Main speakers

Dr. Jim Jansen Pennsylvania State University, USA Jim Jansen (ist.psu.edu/faculty_pages/jjansen/) is working on developing robust methods of data analysis that support the paradigm of log content as temporal information streams and provide predictive behaviors with reduced computational costs given the volume of data, acceptance of richer range of characteristics, and enhanced predictability modeling. Talk title: "Moving from Description to Prediction for Information Searching."

Dr. Fabrizio Silvestri ISTI-CNR, Italy Fabrizio Silvestri (pomino.isti.cnr.it/~silvestr/) has been using query logs, in the past, mainly to improve efficiency of Web IR systems. He has been involved in designing a new caching policy (SDC) tailored on Web Search Engines workload. He has also designed a data partitioning and query routing technique for better exploiting the computing capacity of Web IR systems running large clusters of PCs. Recently he has started to work on using query logs to produce query shortcuts, i.e. suggesting queries that will reduce the length of user query sessions.

Dr. Lynn Connaway OCLC, USA Lynn Connaway (www.oclc.org/research/staff/connaway.htm) has analysed transaction logs to identify discovery and access patterns demonstrated by users accessing the same database (WorldCat) through two different interfaces - First Search and WorldCat.org. WorldCat is the world's largest and most comprehensive bibliographic database, with 125 million records that represent more than 1.3 billion individual items in libraries worldwide. WorldCat is the underlying database for both FirstSearch and WorldCat.org. FirstSearch provides electronic access to dozens of databases and more than 10 million full-text and full-image articles while WorldCat.org is the web-based interface for WorldCat. The discussion will include an analysis of behaviors and patterns revealed in FirstSearch and WorldCat.org search logs as well as a comparison of the different search behaviors demonstrated in the two different interfaces of the data base. The log analyses suggest that users exhibit different behaviors and achieve different levels of success when using the different interfaces. The findings provide evidence-based information that can be used for the design and management of discovery and access tools. Talk title: "Following the Trail of WorldCat Users."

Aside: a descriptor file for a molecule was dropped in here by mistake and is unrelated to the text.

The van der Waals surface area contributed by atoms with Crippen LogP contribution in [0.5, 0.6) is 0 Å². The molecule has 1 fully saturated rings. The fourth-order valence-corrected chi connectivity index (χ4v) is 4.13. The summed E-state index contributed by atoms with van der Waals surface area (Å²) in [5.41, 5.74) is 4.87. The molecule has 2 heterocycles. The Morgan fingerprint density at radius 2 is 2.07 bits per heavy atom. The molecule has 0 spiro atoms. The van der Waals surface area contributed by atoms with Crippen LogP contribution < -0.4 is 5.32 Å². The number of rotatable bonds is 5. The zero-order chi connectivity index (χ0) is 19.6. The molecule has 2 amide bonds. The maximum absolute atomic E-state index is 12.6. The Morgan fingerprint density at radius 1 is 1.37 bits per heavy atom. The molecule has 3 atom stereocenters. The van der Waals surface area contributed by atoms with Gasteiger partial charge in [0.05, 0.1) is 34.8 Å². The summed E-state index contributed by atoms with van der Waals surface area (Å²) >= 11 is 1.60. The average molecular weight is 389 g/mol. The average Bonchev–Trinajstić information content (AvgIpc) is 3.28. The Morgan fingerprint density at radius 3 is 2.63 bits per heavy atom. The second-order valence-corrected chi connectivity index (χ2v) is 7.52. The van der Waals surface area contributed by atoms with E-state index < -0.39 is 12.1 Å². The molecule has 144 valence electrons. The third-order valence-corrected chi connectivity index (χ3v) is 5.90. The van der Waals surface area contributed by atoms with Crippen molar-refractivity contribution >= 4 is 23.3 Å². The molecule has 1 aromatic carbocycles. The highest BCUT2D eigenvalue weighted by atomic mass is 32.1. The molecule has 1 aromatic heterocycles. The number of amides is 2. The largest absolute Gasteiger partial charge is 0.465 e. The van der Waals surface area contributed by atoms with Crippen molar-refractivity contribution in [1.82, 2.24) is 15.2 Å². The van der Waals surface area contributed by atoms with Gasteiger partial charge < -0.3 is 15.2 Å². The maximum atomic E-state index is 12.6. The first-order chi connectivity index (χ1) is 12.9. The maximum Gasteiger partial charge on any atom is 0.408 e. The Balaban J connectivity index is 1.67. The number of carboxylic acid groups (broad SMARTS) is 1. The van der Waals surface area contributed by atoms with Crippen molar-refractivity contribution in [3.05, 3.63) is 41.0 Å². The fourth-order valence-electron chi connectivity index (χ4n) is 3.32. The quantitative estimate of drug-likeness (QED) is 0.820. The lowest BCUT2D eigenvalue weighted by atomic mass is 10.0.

Prof. Bettina Berendt Katholieke Universiteit Leuven, Belgium Bettina Berendt (www.cs.kuleuven.be/~berendt) is a professor in the department of computer science at Katholieke Universiteit Leuven, Belgium. She obtained her habilitation in information systems from Humboldt University Berlin, Germany, and her Ph.D. in computer science/cognitive science from the University of Hamburg. Her research interests include Web and Social-Web mining, digital libraries, personalization and privacy, and information visualization. Bettina Berendt's work on Web log analysis has focussed on determining user interests by service-based log analysis, query mining, mining with background knowledge, and on investigating the impact of linguistic and cultural diversity on Web usage behaviour.

Prof. Nigel Ford University of Sheffield, UK Nigel Ford's (www.shef.ac.uk/is/staff/ford.html) main research focus is on the psychology of the web searcher, and he has conducted a number of studies of web searching to support learning. This work has entailed the analysis of query logs from searchers for whom personal data are known, such as gender, age, cognitive style, and study approach. He is particularly interested in using log analysis to identify associations between human individual differences, search patterns and effectiveness, the ultimate goal of which is to build user models capable of driving adaptive behaviour in search tools. Talk title: "Query log analysis and individual differences."

Dr. Thomas Mandl University of Hildesheim, Germany Thomas Mandl (www.uni-hildesheim.de/~mandl/) is organiser of a large-scale evaluation campaign called LogCLEF which is being run as part of the Cross Language Evaluation Forum (CLEF) 2009. He is interested in user behavior in information retrieval systems and social networks. The focus lies on user behavior in multilingual contexts. For future research, the relation between user studies and log analysis might open new perspectives. Thomas Mandl worked as a research assistant at the Social Science Information Centre in Bonn, Germany and as assistant professor at the University of Hildesheim in Germany where he is teaching in the programme International Information Management. He received a doctorate degree and a post doctoral degree (Habilitation) from the University of Hildesheim. His research interests include information retrieval, human-computer interaction and internationalization of information technology. Talk title "Query classification in Logfile-Analysis: Evaluation issues and user satisfaction."